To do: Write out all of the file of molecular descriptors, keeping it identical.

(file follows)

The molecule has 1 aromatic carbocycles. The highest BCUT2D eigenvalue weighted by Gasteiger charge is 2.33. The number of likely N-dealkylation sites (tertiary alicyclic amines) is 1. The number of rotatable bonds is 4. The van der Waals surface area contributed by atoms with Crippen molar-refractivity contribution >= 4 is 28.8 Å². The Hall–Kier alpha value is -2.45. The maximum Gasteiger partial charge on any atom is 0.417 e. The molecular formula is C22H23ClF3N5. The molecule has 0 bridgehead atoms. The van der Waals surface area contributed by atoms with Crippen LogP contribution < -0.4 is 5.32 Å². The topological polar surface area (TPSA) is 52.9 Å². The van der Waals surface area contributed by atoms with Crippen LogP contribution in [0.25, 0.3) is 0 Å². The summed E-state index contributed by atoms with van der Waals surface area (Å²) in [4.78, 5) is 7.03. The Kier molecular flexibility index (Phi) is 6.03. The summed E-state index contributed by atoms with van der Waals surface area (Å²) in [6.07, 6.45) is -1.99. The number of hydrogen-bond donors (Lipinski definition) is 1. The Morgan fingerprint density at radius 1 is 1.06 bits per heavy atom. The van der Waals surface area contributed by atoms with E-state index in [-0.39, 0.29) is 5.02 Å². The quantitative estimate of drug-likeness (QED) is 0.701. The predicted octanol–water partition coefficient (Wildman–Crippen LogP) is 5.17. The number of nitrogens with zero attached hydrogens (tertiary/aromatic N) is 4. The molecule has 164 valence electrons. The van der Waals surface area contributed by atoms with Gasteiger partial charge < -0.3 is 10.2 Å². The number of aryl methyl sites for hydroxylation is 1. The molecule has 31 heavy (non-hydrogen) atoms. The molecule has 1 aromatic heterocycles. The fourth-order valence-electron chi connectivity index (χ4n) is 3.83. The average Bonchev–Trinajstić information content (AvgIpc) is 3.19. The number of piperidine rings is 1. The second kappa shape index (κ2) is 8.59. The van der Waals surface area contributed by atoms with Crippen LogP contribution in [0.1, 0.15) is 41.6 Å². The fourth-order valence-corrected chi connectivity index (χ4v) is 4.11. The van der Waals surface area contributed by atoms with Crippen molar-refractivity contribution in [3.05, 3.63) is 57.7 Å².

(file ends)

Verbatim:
The molecule has 1 aromatic carbocycles. The highest BCUT2D eigenvalue weighted by Gasteiger charge is 2.33. The number of likely N-dealkylation sites (tertiary alicyclic amines) is 1. The number of rotatable bonds is 4. The van der Waals surface area contributed by atoms with Crippen molar-refractivity contribution >= 4 is 28.8 Å². The Hall–Kier alpha value is -2.45. The maximum Gasteiger partial charge on any atom is 0.417 e. The molecular formula is C22H23ClF3N5. The molecule has 0 bridgehead atoms. The van der Waals surface area contributed by atoms with Crippen LogP contribution < -0.4 is 5.32 Å². The topological polar surface area (TPSA) is 52.9 Å². The van der Waals surface area contributed by atoms with Crippen LogP contribution in [0.25, 0.3) is 0 Å². The summed E-state index contributed by atoms with van der Waals surface area (Å²) in [4.78, 5) is 7.03. The Kier molecular flexibility index (Phi) is 6.03. The summed E-state index contributed by atoms with van der Waals surface area (Å²) in [6.07, 6.45) is -1.99. The number of hydrogen-bond donors (Lipinski definition) is 1. The Morgan fingerprint density at radius 1 is 1.06 bits per heavy atom. The van der Waals surface area contributed by atoms with E-state index in [-0.39, 0.29) is 5.02 Å². The quantitative estimate of drug-likeness (QED) is 0.701. The predicted octanol–water partition coefficient (Wildman–Crippen LogP) is 5.17. The number of nitrogens with zero attached hydrogens (tertiary/aromatic N) is 4. The molecule has 164 valence electrons. The van der Waals surface area contributed by atoms with Gasteiger partial charge < -0.3 is 10.2 Å². The number of aryl methyl sites for hydroxylation is 1. The molecule has 31 heavy (non-hydrogen) atoms. The molecule has 1 aromatic heterocycles. The fourth-order valence-electron chi connectivity index (χ4n) is 3.83. The average Bonchev–Trinajstić information content (AvgIpc) is 3.19. The number of piperidine rings is 1. The second kappa shape index (κ2) is 8.59. The van der Waals surface area contributed by atoms with Crippen LogP contribution in [0.1, 0.15) is 41.6 Å². The fourth-order valence-corrected chi connectivity index (χ4v) is 4.11. The van der Waals surface area contributed by atoms with Crippen molar-refractivity contribution in [3.05, 3.63) is 57.7 Å².